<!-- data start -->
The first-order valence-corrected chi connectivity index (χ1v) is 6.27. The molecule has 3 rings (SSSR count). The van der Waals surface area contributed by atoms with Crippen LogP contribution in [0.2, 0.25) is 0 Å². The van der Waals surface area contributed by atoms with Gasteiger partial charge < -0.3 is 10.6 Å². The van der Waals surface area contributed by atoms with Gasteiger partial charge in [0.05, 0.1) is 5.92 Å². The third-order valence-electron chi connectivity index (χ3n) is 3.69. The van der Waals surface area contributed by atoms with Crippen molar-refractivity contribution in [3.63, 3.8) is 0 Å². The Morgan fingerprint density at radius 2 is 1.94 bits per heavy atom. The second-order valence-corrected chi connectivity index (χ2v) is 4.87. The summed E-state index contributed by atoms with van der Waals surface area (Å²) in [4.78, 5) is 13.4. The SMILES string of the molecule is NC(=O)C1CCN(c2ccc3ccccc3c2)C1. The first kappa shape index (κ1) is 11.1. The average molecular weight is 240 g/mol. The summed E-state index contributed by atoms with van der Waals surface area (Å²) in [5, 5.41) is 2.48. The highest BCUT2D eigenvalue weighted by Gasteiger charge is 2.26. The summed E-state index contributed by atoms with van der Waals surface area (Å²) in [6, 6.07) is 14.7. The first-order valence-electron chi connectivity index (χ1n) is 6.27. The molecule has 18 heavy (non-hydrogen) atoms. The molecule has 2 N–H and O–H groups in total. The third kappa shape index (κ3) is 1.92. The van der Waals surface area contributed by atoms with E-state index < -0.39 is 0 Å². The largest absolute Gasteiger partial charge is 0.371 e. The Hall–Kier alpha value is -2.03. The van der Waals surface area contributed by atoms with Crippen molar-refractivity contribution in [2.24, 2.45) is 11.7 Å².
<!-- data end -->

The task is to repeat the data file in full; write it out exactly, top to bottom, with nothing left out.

The first-order valence-corrected chi connectivity index (χ1v) is 6.27. The molecule has 3 rings (SSSR count). The van der Waals surface area contributed by atoms with Crippen LogP contribution in [0.2, 0.25) is 0 Å². The van der Waals surface area contributed by atoms with Gasteiger partial charge < -0.3 is 10.6 Å². The van der Waals surface area contributed by atoms with Gasteiger partial charge in [0.05, 0.1) is 5.92 Å². The third-order valence-electron chi connectivity index (χ3n) is 3.69. The van der Waals surface area contributed by atoms with Crippen molar-refractivity contribution in [3.63, 3.8) is 0 Å². The Morgan fingerprint density at radius 2 is 1.94 bits per heavy atom. The second-order valence-corrected chi connectivity index (χ2v) is 4.87. The summed E-state index contributed by atoms with van der Waals surface area (Å²) in [4.78, 5) is 13.4. The SMILES string of the molecule is NC(=O)C1CCN(c2ccc3ccccc3c2)C1. The first kappa shape index (κ1) is 11.1. The average molecular weight is 240 g/mol. The summed E-state index contributed by atoms with van der Waals surface area (Å²) in [5, 5.41) is 2.48. The highest BCUT2D eigenvalue weighted by Gasteiger charge is 2.26. The summed E-state index contributed by atoms with van der Waals surface area (Å²) in [6, 6.07) is 14.7. The first-order valence-electron chi connectivity index (χ1n) is 6.27. The molecule has 18 heavy (non-hydrogen) atoms. The molecule has 2 N–H and O–H groups in total. The third kappa shape index (κ3) is 1.92. The van der Waals surface area contributed by atoms with E-state index < -0.39 is 0 Å². The largest absolute Gasteiger partial charge is 0.371 e. The Hall–Kier alpha value is -2.03. The van der Waals surface area contributed by atoms with Crippen molar-refractivity contribution in [2.24, 2.45) is 11.7 Å².